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Date: 11-26-2013

Case Style: Carmen L. Lopez v. Board of Education of the City of Bridgeport, et al.

Case Number: SC 19172

Judge: Norcott

Court: Supreme Court of Connecticut

Plaintiff's Attorney: Norman A. Pattis, with whom were Bruce L. Levin
and Kevin Smith and, on the brief, Barbara M. Schellenberg,
for the appellees (plaintiffs).

Defendant's Attorney: Steven D. Ecker, with whom were James J. Healy
and, on the brief, M. Caitlin S. Anderson, for the appellant
(defendant Paul Vallas).

Gregory T. D’Auria, solicitor general, George Jepsen,
attorney general, and Henry A. Salton and Jane R.
Rosenberg, assistant attorneys general, filed a brief for
the State Board of Education et al. as amici curiae.

Description: An action seeking a writ of quo warranto
provides a ‘‘limited and extraordinary remedy’’
that is the ‘‘exclusive’’ avenue under both the common
law and General Statutes § 52-4911 for judicial review of,
inter alia, a person’s qualifications to hold a particular
public office. (Internal quotation marks omitted.) Bateson
v. Weddle, 306 Conn. 1, 10–11, 48 A.3d 652 (2012).
In this public interest appeal, we consider whether,
when an administrative agency has issued a license,
certification, or waiver that is required by statute to
hold a public office, a court may issue a writ of quo
warranto because it has deemed a person to be unqualified
for that office on the ground that the agency
improperly granted the requisite license, certification,
or waiver. The defendant Paul Vallas2 appeals, upon
certification by Chief Justice Rogers pursuant to General
Statutes § 52-265a,3 from the judgment of the trial
court granting the writ of quo warranto sought by the
plaintiffs, Carmen Lopez and Deborah Reyes-Williams,4
and ordering the removal of the defendant from his
office as acting superintendent of the public schools of
the city of Bridgeport. On appeal, the defendant claims,
inter alia, that the trial court improperly concluded that
he was not qualified to serve as a superintendent on
the ground that he had failed to complete the ‘‘school
leadership program’’ required by subsection (b) of General
Statutes § 10-157,5 notwithstanding the conclusions
to the contrary during the administrative vetting process
by Stefan Pryor, the Commissioner of Education
(commissioner), and the State Board of Education
(state board). We conclude that a quo warranto action
may not be utilized to avoid the administrative process
by mounting a collateral attack on an administrative
agency’s decision to issue a license, certification, or
waiver that renders a public officer qualified to hold his
or her position. Accordingly, we reverse the judgment of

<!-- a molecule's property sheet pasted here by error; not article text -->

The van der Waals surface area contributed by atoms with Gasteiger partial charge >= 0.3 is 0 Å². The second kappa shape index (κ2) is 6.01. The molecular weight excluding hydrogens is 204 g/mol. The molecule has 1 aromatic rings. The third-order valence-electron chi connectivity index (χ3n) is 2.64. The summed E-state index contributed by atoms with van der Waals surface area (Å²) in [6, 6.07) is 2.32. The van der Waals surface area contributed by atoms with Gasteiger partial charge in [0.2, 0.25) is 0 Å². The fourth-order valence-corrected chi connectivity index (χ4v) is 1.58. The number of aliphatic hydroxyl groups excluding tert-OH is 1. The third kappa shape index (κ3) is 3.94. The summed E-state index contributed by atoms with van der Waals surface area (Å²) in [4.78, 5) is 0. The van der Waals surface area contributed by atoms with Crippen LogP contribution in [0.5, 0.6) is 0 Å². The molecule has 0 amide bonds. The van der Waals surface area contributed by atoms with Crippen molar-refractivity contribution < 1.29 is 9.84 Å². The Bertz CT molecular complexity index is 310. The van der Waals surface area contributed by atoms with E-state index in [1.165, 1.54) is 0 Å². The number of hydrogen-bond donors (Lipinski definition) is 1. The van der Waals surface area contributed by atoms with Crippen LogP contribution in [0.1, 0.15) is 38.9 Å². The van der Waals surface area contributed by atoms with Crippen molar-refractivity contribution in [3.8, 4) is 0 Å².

the trial court.
The record reveals the following undisputed facts,
as set forth in the record and the trial court’s memorandum
of decision, and procedural history. In December,
2011, the Board of Education of the City of Bridgeport
(city board) selected the defendant to serve as its acting
superintendent of schools. The defendant has an extensive
professional background in public education and
state and local government, including: service as a
school teacher in the 1970s; service in numerous high
level state and municipal positions in Illinois; service
as the chief executive officer of the public school systems
in the cities of Chicago and Philadelphia; and
service as the superintendent of the public school system
in the city of New Orleans after Hurricane Katrina.
The defendant has not, however, taken any graduate
courses in education and is not certified as a school
superintendent in Connecticut.
Because the defendant is not certified to serve as a
school superintendent in Connecticut, Robert Trefry,
the chairperson of the city board at the time, requested
that the commissioner approve the defendant’s appointment
as acting superintendent for a ninety day period
from January 1, 2012 through March 30, 2012. Trefry
simultaneously requested an extension of that ninety
day period from April 1, 2012 through December 31,
2012. The commissioner approved these requests, pursuant
to General Statutes (Rev. to 2011) § 10-157 (b),6
by two separate letters issued on December 23, 2011.
The defendant’s tenure as acting superintendent commenced
on January 1, 2012.
During the defendant’s tenure as acting superintendent,
the legislature enacted Public Acts 2012, No. 12-
116, § 58, which, effective July 1, 2012, amended the
certification waiver process previously provided by
General Statutes (Rev. to 2011) § 10-157 (b) and (c). As
amended, § 10-157 (b) permits the appointment of an
acting superintendent ‘‘who is or is not properly certified
for a probationary period, not to exceed one school
year, with the approval of the Commissioner of Education.
During such probationary period such acting
superintendent shall assume all duties of the superintendent
for the time specified and shall successfully
complete a school leadership program, approved by the
State Board of Education, offered at a public or private
institution of higher education in the state. . . .’’ As
amended, § 10-157 (c) permits the commissioner, upon
a local school board’s request, to grant a waiver of
certification to a person ‘‘who has successfully completed